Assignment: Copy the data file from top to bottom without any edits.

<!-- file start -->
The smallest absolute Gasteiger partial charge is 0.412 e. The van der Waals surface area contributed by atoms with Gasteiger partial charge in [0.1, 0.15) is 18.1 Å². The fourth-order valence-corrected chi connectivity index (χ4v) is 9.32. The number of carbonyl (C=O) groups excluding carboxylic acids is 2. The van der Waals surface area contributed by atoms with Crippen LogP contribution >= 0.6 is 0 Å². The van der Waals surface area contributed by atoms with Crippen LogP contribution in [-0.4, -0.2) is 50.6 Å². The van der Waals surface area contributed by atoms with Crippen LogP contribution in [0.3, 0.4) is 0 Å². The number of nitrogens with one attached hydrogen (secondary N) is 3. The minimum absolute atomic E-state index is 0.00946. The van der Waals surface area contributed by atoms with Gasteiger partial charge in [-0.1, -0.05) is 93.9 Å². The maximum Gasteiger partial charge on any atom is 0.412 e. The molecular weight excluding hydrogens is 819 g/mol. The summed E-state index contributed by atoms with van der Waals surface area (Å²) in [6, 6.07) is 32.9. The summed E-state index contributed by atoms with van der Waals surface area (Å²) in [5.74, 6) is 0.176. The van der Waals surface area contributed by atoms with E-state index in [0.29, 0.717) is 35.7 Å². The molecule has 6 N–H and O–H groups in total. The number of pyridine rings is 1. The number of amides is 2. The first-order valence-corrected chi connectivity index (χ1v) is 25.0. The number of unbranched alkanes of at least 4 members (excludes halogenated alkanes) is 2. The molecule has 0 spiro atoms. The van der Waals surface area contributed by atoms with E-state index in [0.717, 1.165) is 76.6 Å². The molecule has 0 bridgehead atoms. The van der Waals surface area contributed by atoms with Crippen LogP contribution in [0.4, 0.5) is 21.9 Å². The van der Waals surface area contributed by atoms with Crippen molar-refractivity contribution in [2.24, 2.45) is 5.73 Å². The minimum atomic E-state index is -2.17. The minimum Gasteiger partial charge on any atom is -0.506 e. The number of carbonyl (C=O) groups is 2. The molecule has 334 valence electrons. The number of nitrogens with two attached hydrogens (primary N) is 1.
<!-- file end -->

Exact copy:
The smallest absolute Gasteiger partial charge is 0.412 e. The van der Waals surface area contributed by atoms with Gasteiger partial charge in [0.1, 0.15) is 18.1 Å². The fourth-order valence-corrected chi connectivity index (χ4v) is 9.32. The number of carbonyl (C=O) groups excluding carboxylic acids is 2. The van der Waals surface area contributed by atoms with Crippen LogP contribution >= 0.6 is 0 Å². The van der Waals surface area contributed by atoms with Crippen LogP contribution in [-0.4, -0.2) is 50.6 Å². The van der Waals surface area contributed by atoms with Crippen LogP contribution in [0.3, 0.4) is 0 Å². The number of nitrogens with one attached hydrogen (secondary N) is 3. The minimum absolute atomic E-state index is 0.00946. The van der Waals surface area contributed by atoms with Gasteiger partial charge in [-0.1, -0.05) is 93.9 Å². The maximum Gasteiger partial charge on any atom is 0.412 e. The molecular weight excluding hydrogens is 819 g/mol. The summed E-state index contributed by atoms with van der Waals surface area (Å²) in [6, 6.07) is 32.9. The summed E-state index contributed by atoms with van der Waals surface area (Å²) in [5.74, 6) is 0.176. The van der Waals surface area contributed by atoms with E-state index in [0.29, 0.717) is 35.7 Å². The molecule has 6 N–H and O–H groups in total. The number of pyridine rings is 1. The number of amides is 2. The first-order valence-corrected chi connectivity index (χ1v) is 25.0. The number of unbranched alkanes of at least 4 members (excludes halogenated alkanes) is 2. The molecule has 0 spiro atoms. The van der Waals surface area contributed by atoms with E-state index in [0.717, 1.165) is 76.6 Å². The molecule has 0 bridgehead atoms. The van der Waals surface area contributed by atoms with Crippen LogP contribution in [0.4, 0.5) is 21.9 Å². The van der Waals surface area contributed by atoms with Crippen molar-refractivity contribution in [2.24, 2.45) is 5.73 Å². The minimum atomic E-state index is -2.17. The minimum Gasteiger partial charge on any atom is -0.506 e. The number of carbonyl (C=O) groups is 2. The molecule has 334 valence electrons. The number of nitrogens with two attached hydrogens (primary N) is 1.